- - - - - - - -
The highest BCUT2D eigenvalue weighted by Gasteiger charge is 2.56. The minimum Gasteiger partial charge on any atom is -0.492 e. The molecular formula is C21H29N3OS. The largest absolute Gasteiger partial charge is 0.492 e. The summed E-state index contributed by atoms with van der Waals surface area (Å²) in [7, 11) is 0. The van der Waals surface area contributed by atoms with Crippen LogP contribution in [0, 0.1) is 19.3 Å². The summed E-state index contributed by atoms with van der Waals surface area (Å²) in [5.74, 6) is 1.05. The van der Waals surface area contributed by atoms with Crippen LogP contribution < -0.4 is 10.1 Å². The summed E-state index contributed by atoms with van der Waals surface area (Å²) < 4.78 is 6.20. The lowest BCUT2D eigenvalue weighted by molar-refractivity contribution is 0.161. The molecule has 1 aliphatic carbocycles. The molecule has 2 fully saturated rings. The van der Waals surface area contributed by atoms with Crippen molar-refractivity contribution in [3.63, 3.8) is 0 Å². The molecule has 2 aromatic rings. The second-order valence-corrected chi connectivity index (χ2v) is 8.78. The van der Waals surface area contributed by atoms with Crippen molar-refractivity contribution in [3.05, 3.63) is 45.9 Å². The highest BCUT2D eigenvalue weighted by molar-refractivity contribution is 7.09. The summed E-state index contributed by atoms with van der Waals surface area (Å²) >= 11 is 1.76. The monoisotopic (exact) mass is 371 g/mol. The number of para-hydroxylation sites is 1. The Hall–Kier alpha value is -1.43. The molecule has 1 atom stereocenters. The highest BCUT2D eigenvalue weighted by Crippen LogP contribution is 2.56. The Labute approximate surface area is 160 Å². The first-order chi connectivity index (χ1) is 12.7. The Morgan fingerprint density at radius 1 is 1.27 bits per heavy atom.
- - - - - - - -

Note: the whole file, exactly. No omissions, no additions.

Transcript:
The highest BCUT2D eigenvalue weighted by Gasteiger charge is 2.56. The minimum Gasteiger partial charge on any atom is -0.492 e. The molecular formula is C21H29N3OS. The largest absolute Gasteiger partial charge is 0.492 e. The summed E-state index contributed by atoms with van der Waals surface area (Å²) in [7, 11) is 0. The van der Waals surface area contributed by atoms with Crippen LogP contribution in [0, 0.1) is 19.3 Å². The summed E-state index contributed by atoms with van der Waals surface area (Å²) in [5.74, 6) is 1.05. The van der Waals surface area contributed by atoms with Crippen LogP contribution < -0.4 is 10.1 Å². The summed E-state index contributed by atoms with van der Waals surface area (Å²) < 4.78 is 6.20. The lowest BCUT2D eigenvalue weighted by molar-refractivity contribution is 0.161. The molecule has 1 aliphatic carbocycles. The molecule has 2 fully saturated rings. The van der Waals surface area contributed by atoms with Crippen molar-refractivity contribution in [3.63, 3.8) is 0 Å². The molecule has 2 aromatic rings. The second-order valence-corrected chi connectivity index (χ2v) is 8.78. The van der Waals surface area contributed by atoms with Crippen molar-refractivity contribution in [3.05, 3.63) is 45.9 Å². The highest BCUT2D eigenvalue weighted by molar-refractivity contribution is 7.09. The summed E-state index contributed by atoms with van der Waals surface area (Å²) >= 11 is 1.76. The monoisotopic (exact) mass is 371 g/mol. The number of para-hydroxylation sites is 1. The Hall–Kier alpha value is -1.43. The molecule has 1 atom stereocenters. The highest BCUT2D eigenvalue weighted by Crippen LogP contribution is 2.56. The Labute approximate surface area is 160 Å². The first-order chi connectivity index (χ1) is 12.7. The Morgan fingerprint density at radius 1 is 1.27 bits per heavy atom.